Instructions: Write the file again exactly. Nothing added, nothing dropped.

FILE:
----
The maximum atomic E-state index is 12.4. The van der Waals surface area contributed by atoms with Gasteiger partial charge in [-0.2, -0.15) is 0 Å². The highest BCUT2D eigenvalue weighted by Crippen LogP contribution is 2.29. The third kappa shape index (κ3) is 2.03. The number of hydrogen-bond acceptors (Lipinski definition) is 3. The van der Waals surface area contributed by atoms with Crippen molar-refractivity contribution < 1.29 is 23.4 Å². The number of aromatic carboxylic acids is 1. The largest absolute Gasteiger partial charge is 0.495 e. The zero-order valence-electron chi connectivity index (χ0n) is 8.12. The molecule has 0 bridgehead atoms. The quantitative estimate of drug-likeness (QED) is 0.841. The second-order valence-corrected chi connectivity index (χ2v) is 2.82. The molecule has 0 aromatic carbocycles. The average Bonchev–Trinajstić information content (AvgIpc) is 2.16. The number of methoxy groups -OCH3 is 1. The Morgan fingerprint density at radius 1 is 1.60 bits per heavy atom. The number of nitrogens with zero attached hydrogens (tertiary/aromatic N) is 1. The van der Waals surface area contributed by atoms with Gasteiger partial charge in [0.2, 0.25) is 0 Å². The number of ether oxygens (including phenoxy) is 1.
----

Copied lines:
The maximum atomic E-state index is 12.4. The van der Waals surface area contributed by atoms with Gasteiger partial charge in [-0.2, -0.15) is 0 Å². The highest BCUT2D eigenvalue weighted by Crippen LogP contribution is 2.29. The third kappa shape index (κ3) is 2.03. The number of hydrogen-bond acceptors (Lipinski definition) is 3. The van der Waals surface area contributed by atoms with Crippen molar-refractivity contribution < 1.29 is 23.4 Å². The number of aromatic carboxylic acids is 1. The largest absolute Gasteiger partial charge is 0.495 e. The zero-order valence-electron chi connectivity index (χ0n) is 8.12. The molecule has 0 bridgehead atoms. The quantitative estimate of drug-likeness (QED) is 0.841. The second-order valence-corrected chi connectivity index (χ2v) is 2.82. The molecule has 0 aromatic carbocycles. The average Bonchev–Trinajstić information content (AvgIpc) is 2.16. The number of methoxy groups -OCH3 is 1. The Morgan fingerprint density at radius 1 is 1.60 bits per heavy atom. The number of nitrogens with zero attached hydrogens (tertiary/aromatic N) is 1. The van der Waals surface area contributed by atoms with Gasteiger partial charge in [0.2, 0.25) is 0 Å². The number of ether oxygens (including phenoxy) is 1.